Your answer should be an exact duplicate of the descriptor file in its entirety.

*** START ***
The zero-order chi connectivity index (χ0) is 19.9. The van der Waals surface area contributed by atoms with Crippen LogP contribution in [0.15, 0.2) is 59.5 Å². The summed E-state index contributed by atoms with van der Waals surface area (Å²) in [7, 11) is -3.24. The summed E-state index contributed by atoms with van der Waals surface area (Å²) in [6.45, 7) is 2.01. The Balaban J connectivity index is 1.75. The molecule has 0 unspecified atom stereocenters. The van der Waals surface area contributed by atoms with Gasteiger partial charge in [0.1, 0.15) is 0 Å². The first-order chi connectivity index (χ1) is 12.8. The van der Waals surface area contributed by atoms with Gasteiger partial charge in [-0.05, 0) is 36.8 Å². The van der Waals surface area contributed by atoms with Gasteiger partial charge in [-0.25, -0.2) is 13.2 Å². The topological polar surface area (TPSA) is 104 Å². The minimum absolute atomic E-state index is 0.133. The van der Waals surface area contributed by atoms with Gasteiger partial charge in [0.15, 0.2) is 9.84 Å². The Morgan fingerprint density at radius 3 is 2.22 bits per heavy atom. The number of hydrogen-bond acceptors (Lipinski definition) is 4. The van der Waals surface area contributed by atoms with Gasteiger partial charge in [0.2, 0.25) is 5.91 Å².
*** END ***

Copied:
The zero-order chi connectivity index (χ0) is 19.9. The van der Waals surface area contributed by atoms with Crippen LogP contribution in [0.15, 0.2) is 59.5 Å². The summed E-state index contributed by atoms with van der Waals surface area (Å²) in [7, 11) is -3.24. The summed E-state index contributed by atoms with van der Waals surface area (Å²) in [6.45, 7) is 2.01. The Balaban J connectivity index is 1.75. The molecule has 0 unspecified atom stereocenters. The van der Waals surface area contributed by atoms with Gasteiger partial charge in [0.1, 0.15) is 0 Å². The first-order chi connectivity index (χ1) is 12.8. The van der Waals surface area contributed by atoms with Gasteiger partial charge in [-0.05, 0) is 36.8 Å². The van der Waals surface area contributed by atoms with Gasteiger partial charge in [-0.25, -0.2) is 13.2 Å². The topological polar surface area (TPSA) is 104 Å². The minimum absolute atomic E-state index is 0.133. The van der Waals surface area contributed by atoms with Gasteiger partial charge in [0.15, 0.2) is 9.84 Å². The Morgan fingerprint density at radius 3 is 2.22 bits per heavy atom. The number of hydrogen-bond acceptors (Lipinski definition) is 4. The van der Waals surface area contributed by atoms with Gasteiger partial charge in [0.2, 0.25) is 5.91 Å².